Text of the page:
WP 201704 - The Socio-Economic Determinants of Crime in South Africa: an Empirical Assessment

Haroon Bhorat, Adaiah Lilenstein, Jabulile Monnakgotla, Amy Thornton and Kirsten van der Zee

Date of Publication: 
March 2017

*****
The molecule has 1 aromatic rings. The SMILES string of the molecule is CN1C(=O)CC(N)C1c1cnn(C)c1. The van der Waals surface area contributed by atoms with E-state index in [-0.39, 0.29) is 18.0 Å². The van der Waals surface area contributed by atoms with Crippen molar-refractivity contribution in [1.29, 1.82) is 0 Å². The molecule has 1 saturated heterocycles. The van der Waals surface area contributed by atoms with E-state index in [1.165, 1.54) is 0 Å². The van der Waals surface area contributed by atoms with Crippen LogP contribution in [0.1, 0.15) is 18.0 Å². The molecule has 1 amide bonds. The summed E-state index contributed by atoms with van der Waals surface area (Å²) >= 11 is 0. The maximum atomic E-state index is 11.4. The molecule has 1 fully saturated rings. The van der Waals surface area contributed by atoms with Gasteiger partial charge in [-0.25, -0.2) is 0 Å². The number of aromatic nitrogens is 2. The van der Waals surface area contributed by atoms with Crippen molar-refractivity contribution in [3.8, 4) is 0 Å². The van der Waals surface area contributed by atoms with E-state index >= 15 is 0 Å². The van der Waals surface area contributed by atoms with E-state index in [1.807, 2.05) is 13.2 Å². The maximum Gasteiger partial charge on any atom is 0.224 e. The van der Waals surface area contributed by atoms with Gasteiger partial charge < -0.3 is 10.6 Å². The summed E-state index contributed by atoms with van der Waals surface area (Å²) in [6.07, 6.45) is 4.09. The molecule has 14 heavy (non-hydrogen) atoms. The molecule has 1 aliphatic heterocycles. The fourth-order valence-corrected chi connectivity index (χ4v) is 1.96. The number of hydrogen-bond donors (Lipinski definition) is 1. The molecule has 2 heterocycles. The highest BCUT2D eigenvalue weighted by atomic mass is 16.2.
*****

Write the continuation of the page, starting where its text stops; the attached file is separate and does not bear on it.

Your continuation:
South Africa possess some of the highest reported crime statistics in the world, making the study of crime and its determinants of particular interest in this context. Three socio-economic factors can initially be identified as playing an important role in our understanding of the incidence of crime: Unemployment, income levels, and the prevalent level of income inequality. This research uses small area level data from the South African census to derive socio-economic variables and link this to crimes reported by the South African Police Service (SAPS). We briefly discuss the literature surrounding crime and socio-economic indicators, both internationally and in South Africa. We then turn to an overview of the other factors that can influence crime rates, before presenting the classic economic theory of crime in more detail. Finally, we discuss our conceptual approach, which draws on the literature and the economic model to determine what we can expect from the results to follow. 

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